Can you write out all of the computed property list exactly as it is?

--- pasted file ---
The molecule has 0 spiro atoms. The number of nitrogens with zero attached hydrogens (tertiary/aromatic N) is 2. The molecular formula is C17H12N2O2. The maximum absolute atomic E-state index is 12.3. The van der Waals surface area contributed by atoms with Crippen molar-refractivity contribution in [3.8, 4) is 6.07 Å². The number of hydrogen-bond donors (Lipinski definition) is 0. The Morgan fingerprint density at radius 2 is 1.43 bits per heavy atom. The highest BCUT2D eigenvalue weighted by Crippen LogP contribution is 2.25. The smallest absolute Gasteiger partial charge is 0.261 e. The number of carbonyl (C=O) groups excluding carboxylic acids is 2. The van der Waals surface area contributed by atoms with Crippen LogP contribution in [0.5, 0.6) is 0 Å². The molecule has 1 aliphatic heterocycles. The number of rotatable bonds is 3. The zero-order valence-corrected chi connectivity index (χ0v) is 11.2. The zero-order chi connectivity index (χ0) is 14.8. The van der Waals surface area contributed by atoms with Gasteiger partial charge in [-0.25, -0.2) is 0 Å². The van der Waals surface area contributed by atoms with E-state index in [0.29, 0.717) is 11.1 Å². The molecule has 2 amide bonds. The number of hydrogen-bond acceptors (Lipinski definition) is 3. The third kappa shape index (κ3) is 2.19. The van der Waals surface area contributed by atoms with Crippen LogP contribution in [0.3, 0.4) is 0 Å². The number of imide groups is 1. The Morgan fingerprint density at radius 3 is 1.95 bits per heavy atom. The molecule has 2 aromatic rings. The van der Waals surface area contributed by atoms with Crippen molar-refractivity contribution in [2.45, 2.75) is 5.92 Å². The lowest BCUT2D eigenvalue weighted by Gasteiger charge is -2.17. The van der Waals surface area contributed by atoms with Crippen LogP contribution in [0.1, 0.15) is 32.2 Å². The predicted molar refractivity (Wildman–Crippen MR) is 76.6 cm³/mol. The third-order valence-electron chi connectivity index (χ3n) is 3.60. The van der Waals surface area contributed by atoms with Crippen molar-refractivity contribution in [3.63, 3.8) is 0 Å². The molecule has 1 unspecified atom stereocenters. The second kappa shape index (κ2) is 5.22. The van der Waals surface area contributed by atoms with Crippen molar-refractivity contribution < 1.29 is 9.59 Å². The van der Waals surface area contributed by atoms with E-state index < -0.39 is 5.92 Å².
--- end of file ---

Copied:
The molecule has 0 spiro atoms. The number of nitrogens with zero attached hydrogens (tertiary/aromatic N) is 2. The molecular formula is C17H12N2O2. The maximum absolute atomic E-state index is 12.3. The van der Waals surface area contributed by atoms with Crippen molar-refractivity contribution in [3.8, 4) is 6.07 Å². The number of hydrogen-bond donors (Lipinski definition) is 0. The Morgan fingerprint density at radius 2 is 1.43 bits per heavy atom. The highest BCUT2D eigenvalue weighted by Crippen LogP contribution is 2.25. The smallest absolute Gasteiger partial charge is 0.261 e. The number of carbonyl (C=O) groups excluding carboxylic acids is 2. The van der Waals surface area contributed by atoms with Crippen LogP contribution in [0.5, 0.6) is 0 Å². The molecule has 1 aliphatic heterocycles. The number of rotatable bonds is 3. The zero-order valence-corrected chi connectivity index (χ0v) is 11.2. The zero-order chi connectivity index (χ0) is 14.8. The van der Waals surface area contributed by atoms with Gasteiger partial charge in [-0.25, -0.2) is 0 Å². The van der Waals surface area contributed by atoms with E-state index in [0.29, 0.717) is 11.1 Å². The molecule has 2 amide bonds. The number of hydrogen-bond acceptors (Lipinski definition) is 3. The third kappa shape index (κ3) is 2.19. The van der Waals surface area contributed by atoms with Crippen LogP contribution in [0.3, 0.4) is 0 Å². The number of imide groups is 1. The Morgan fingerprint density at radius 3 is 1.95 bits per heavy atom. The molecule has 2 aromatic rings. The van der Waals surface area contributed by atoms with Crippen molar-refractivity contribution in [2.45, 2.75) is 5.92 Å². The lowest BCUT2D eigenvalue weighted by Gasteiger charge is -2.17. The van der Waals surface area contributed by atoms with Crippen LogP contribution in [0.1, 0.15) is 32.2 Å². The predicted molar refractivity (Wildman–Crippen MR) is 76.6 cm³/mol. The third-order valence-electron chi connectivity index (χ3n) is 3.60. The van der Waals surface area contributed by atoms with Crippen molar-refractivity contribution in [3.63, 3.8) is 0 Å². The molecule has 1 unspecified atom stereocenters. The second kappa shape index (κ2) is 5.22. The van der Waals surface area contributed by atoms with Crippen molar-refractivity contribution < 1.29 is 9.59 Å². The van der Waals surface area contributed by atoms with E-state index < -0.39 is 5.92 Å².